Version 1 (modified by davea, 10 years ago) (diff)


Managing allocated resources

BOINC has a hardwired model of the following resources:

  • CPUs
  • physical memory and swap space
  • disk space

What about other types of resources, such as

  • GPU(s)
  • SPEs in a Cell processor

We'll assume that these resources are "allocated" rather than "scheduled": an application using a resource has it "locked" while the app is in memory, even if the app is suspended by BOINC or descheduled by the OS.

Proposed design

  1. We define an XML notation for resources. This might look like
        <type>Cell SPE</type>
        <type>NVIDIA 8800 GPU with 1.7 driver</type>
  2. The BOINC client will discover resources, and will pass the resource description in scheduler request messages
  3. An app_version record (in the server DB) will have a new field resource_requirements of the form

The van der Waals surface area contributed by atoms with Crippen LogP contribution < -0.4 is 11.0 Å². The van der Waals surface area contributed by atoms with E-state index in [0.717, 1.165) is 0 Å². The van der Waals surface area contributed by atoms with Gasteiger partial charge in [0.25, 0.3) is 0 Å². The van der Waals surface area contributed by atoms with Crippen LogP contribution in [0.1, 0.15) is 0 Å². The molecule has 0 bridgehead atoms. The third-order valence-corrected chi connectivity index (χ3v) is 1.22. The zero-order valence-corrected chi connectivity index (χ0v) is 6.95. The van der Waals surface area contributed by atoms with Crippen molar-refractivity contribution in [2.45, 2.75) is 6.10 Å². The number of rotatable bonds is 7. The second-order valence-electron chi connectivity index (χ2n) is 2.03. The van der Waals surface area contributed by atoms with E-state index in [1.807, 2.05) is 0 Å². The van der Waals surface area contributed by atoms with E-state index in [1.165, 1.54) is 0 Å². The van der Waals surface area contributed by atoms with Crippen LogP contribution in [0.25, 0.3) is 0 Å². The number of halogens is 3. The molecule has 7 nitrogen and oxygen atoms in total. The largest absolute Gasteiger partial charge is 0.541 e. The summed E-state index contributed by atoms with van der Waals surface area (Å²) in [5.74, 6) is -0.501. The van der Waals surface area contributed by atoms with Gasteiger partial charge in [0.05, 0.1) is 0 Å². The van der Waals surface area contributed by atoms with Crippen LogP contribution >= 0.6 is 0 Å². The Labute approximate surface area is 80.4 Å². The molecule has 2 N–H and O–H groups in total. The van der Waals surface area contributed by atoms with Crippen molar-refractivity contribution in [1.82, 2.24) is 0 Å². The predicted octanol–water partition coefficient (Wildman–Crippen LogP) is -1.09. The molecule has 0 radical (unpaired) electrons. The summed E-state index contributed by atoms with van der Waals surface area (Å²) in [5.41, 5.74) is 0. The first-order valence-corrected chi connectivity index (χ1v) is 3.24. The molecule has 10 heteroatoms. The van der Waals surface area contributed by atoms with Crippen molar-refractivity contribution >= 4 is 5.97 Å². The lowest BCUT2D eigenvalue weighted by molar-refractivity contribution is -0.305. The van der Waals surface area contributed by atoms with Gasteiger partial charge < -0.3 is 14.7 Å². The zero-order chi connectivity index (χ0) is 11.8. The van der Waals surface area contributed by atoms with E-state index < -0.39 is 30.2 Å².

A host is "compatible" with an app_version if, for each required resource, the host has at least n instances of a resource whose name matches REGEXP.
  4. In addition, app_version will have an acceleration field, representing the (approximate) speedup relative to CPU-only execution.
  5. The scheduler will be modified so that, when sending a job to a host, it finds the compatible app_version for which acceleration is greatest.
  6. The scheduler reply will include app_version.resource_requirements and app_version.acceleration.
  7. The client will be modified so that it keeps track of resource allocation, i.e. how many instances of each resource are free. It only runs an app if enough instances are available, and it decrements the counts accordingly.
  8. The client will be modified to use app_version.acceleration in estimating job completion times.

Possible future additions

  • Allow app_versions to specify min and max requirements (and have a corresponding allocation scheme in the client).
  • Let projects define their own resources, unknown to BOINC, and have "probe" programs (using the assigned-job mechanism) that surveys the resources on each host
  • Store the resource descriptions in the DB (or maybe flat files), so that you can study your host population